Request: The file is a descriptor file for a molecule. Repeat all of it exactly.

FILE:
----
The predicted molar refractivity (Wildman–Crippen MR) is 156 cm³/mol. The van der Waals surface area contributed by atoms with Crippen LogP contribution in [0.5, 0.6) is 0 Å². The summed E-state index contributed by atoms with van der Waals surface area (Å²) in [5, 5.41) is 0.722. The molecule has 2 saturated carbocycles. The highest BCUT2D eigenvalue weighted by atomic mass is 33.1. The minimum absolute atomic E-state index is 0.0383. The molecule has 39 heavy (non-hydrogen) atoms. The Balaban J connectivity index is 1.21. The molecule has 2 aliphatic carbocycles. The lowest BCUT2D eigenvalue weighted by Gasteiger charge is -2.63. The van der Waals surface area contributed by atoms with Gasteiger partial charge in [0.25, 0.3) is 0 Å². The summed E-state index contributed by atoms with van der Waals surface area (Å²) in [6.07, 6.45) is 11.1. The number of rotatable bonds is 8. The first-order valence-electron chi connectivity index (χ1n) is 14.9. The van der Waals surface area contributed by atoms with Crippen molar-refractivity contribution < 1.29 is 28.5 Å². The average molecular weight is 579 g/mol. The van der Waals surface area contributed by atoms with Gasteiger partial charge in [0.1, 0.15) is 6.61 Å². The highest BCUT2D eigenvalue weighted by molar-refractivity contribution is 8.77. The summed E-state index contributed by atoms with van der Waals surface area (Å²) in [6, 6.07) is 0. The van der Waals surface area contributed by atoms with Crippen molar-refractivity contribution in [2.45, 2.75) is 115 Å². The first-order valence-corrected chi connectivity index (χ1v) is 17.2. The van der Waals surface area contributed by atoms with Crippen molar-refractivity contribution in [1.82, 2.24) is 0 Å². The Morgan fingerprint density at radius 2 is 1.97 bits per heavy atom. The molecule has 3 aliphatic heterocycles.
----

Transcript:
The predicted molar refractivity (Wildman–Crippen MR) is 156 cm³/mol. The van der Waals surface area contributed by atoms with Crippen LogP contribution in [0.5, 0.6) is 0 Å². The summed E-state index contributed by atoms with van der Waals surface area (Å²) in [5, 5.41) is 0.722. The molecule has 2 saturated carbocycles. The highest BCUT2D eigenvalue weighted by atomic mass is 33.1. The minimum absolute atomic E-state index is 0.0383. The molecule has 39 heavy (non-hydrogen) atoms. The Balaban J connectivity index is 1.21. The molecule has 2 aliphatic carbocycles. The lowest BCUT2D eigenvalue weighted by Gasteiger charge is -2.63. The van der Waals surface area contributed by atoms with Gasteiger partial charge in [0.25, 0.3) is 0 Å². The summed E-state index contributed by atoms with van der Waals surface area (Å²) in [6.07, 6.45) is 11.1. The number of rotatable bonds is 8. The first-order valence-electron chi connectivity index (χ1n) is 14.9. The van der Waals surface area contributed by atoms with Crippen molar-refractivity contribution < 1.29 is 28.5 Å². The average molecular weight is 579 g/mol. The van der Waals surface area contributed by atoms with Gasteiger partial charge in [0.1, 0.15) is 6.61 Å². The highest BCUT2D eigenvalue weighted by molar-refractivity contribution is 8.77. The summed E-state index contributed by atoms with van der Waals surface area (Å²) in [6, 6.07) is 0. The van der Waals surface area contributed by atoms with Crippen molar-refractivity contribution in [2.45, 2.75) is 115 Å². The first-order valence-corrected chi connectivity index (χ1v) is 17.2. The van der Waals surface area contributed by atoms with Crippen molar-refractivity contribution in [1.82, 2.24) is 0 Å². The Morgan fingerprint density at radius 2 is 1.97 bits per heavy atom. The molecule has 3 aliphatic heterocycles.